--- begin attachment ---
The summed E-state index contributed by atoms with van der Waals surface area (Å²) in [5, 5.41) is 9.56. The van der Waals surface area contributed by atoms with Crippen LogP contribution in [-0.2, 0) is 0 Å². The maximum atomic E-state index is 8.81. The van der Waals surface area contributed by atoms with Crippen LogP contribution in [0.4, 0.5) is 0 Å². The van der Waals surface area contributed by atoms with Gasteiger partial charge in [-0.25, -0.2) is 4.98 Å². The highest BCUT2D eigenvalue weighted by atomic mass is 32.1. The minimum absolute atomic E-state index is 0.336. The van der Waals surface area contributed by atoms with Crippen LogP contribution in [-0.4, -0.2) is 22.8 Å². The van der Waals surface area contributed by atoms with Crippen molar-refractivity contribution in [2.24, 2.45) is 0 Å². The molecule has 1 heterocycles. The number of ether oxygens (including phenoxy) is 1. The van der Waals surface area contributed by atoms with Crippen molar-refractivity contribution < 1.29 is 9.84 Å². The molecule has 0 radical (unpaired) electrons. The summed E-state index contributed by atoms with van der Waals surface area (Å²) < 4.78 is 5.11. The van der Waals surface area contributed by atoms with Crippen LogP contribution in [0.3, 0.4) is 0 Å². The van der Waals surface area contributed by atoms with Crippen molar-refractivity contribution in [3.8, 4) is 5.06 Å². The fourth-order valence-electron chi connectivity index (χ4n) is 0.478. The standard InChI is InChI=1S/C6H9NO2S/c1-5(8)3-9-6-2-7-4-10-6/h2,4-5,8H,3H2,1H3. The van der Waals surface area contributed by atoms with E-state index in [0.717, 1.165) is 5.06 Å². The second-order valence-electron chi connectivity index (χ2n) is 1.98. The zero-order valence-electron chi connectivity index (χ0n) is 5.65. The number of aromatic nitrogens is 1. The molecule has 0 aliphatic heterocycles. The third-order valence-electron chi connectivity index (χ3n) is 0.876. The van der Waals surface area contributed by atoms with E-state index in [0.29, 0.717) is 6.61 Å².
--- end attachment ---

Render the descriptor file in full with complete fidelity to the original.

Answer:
The summed E-state index contributed by atoms with van der Waals surface area (Å²) in [5, 5.41) is 9.56. The van der Waals surface area contributed by atoms with Crippen LogP contribution in [-0.2, 0) is 0 Å². The maximum atomic E-state index is 8.81. The van der Waals surface area contributed by atoms with Crippen LogP contribution in [0.4, 0.5) is 0 Å². The van der Waals surface area contributed by atoms with Gasteiger partial charge in [-0.25, -0.2) is 4.98 Å². The highest BCUT2D eigenvalue weighted by atomic mass is 32.1. The minimum absolute atomic E-state index is 0.336. The van der Waals surface area contributed by atoms with Crippen LogP contribution in [-0.4, -0.2) is 22.8 Å². The van der Waals surface area contributed by atoms with Crippen molar-refractivity contribution in [2.24, 2.45) is 0 Å². The molecule has 1 heterocycles. The number of ether oxygens (including phenoxy) is 1. The van der Waals surface area contributed by atoms with Crippen molar-refractivity contribution < 1.29 is 9.84 Å². The molecule has 0 radical (unpaired) electrons. The summed E-state index contributed by atoms with van der Waals surface area (Å²) < 4.78 is 5.11. The van der Waals surface area contributed by atoms with Crippen LogP contribution in [0.3, 0.4) is 0 Å². The van der Waals surface area contributed by atoms with Crippen molar-refractivity contribution in [3.8, 4) is 5.06 Å². The fourth-order valence-electron chi connectivity index (χ4n) is 0.478. The standard InChI is InChI=1S/C6H9NO2S/c1-5(8)3-9-6-2-7-4-10-6/h2,4-5,8H,3H2,1H3. The van der Waals surface area contributed by atoms with E-state index in [0.717, 1.165) is 5.06 Å². The second-order valence-electron chi connectivity index (χ2n) is 1.98. The zero-order valence-electron chi connectivity index (χ0n) is 5.65. The number of aromatic nitrogens is 1. The molecule has 0 aliphatic heterocycles. The third-order valence-electron chi connectivity index (χ3n) is 0.876. The van der Waals surface area contributed by atoms with E-state index in [0.29, 0.717) is 6.61 Å².